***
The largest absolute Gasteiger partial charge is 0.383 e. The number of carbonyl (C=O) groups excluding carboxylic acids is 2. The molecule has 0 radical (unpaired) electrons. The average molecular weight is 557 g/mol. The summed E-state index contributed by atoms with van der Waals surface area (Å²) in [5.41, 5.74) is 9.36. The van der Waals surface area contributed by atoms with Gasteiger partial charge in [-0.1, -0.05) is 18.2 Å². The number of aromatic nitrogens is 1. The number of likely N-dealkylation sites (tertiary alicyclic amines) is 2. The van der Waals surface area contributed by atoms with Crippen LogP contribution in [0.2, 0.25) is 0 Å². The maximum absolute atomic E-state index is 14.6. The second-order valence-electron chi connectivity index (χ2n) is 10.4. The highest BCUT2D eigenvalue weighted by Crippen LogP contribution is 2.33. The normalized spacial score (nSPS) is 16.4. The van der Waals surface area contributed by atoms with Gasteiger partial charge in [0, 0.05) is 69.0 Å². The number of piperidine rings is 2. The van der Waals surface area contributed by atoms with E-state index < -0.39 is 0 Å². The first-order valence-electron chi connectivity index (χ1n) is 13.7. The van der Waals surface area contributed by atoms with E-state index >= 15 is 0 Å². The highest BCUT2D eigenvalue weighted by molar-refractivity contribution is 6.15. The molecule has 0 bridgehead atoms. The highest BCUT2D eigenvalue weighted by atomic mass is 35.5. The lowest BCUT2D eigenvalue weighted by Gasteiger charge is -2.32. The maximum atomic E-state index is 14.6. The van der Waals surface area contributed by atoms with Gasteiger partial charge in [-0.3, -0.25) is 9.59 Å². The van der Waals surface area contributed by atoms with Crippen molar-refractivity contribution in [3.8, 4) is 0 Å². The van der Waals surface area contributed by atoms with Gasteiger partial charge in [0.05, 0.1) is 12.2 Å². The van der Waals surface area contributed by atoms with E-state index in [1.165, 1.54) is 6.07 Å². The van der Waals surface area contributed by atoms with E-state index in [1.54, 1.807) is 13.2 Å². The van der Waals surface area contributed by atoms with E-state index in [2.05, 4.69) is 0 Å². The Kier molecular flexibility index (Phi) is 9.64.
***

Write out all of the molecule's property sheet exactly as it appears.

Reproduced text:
The largest absolute Gasteiger partial charge is 0.383 e. The number of carbonyl (C=O) groups excluding carboxylic acids is 2. The molecule has 0 radical (unpaired) electrons. The average molecular weight is 557 g/mol. The summed E-state index contributed by atoms with van der Waals surface area (Å²) in [5.41, 5.74) is 9.36. The van der Waals surface area contributed by atoms with Gasteiger partial charge in [-0.1, -0.05) is 18.2 Å². The number of aromatic nitrogens is 1. The number of likely N-dealkylation sites (tertiary alicyclic amines) is 2. The van der Waals surface area contributed by atoms with Crippen LogP contribution in [0.2, 0.25) is 0 Å². The maximum absolute atomic E-state index is 14.6. The second-order valence-electron chi connectivity index (χ2n) is 10.4. The highest BCUT2D eigenvalue weighted by Crippen LogP contribution is 2.33. The normalized spacial score (nSPS) is 16.4. The van der Waals surface area contributed by atoms with Gasteiger partial charge in [0, 0.05) is 69.0 Å². The number of piperidine rings is 2. The van der Waals surface area contributed by atoms with E-state index < -0.39 is 0 Å². The first-order valence-electron chi connectivity index (χ1n) is 13.7. The van der Waals surface area contributed by atoms with E-state index >= 15 is 0 Å². The highest BCUT2D eigenvalue weighted by molar-refractivity contribution is 6.15. The molecule has 0 bridgehead atoms. The highest BCUT2D eigenvalue weighted by atomic mass is 35.5. The lowest BCUT2D eigenvalue weighted by Gasteiger charge is -2.32. The maximum atomic E-state index is 14.6. The van der Waals surface area contributed by atoms with Gasteiger partial charge in [-0.3, -0.25) is 9.59 Å². The van der Waals surface area contributed by atoms with Crippen molar-refractivity contribution in [3.8, 4) is 0 Å². The van der Waals surface area contributed by atoms with Gasteiger partial charge in [0.05, 0.1) is 12.2 Å². The van der Waals surface area contributed by atoms with E-state index in [1.165, 1.54) is 6.07 Å². The van der Waals surface area contributed by atoms with E-state index in [1.54, 1.807) is 13.2 Å². The van der Waals surface area contributed by atoms with E-state index in [2.05, 4.69) is 0 Å². The Kier molecular flexibility index (Phi) is 9.64.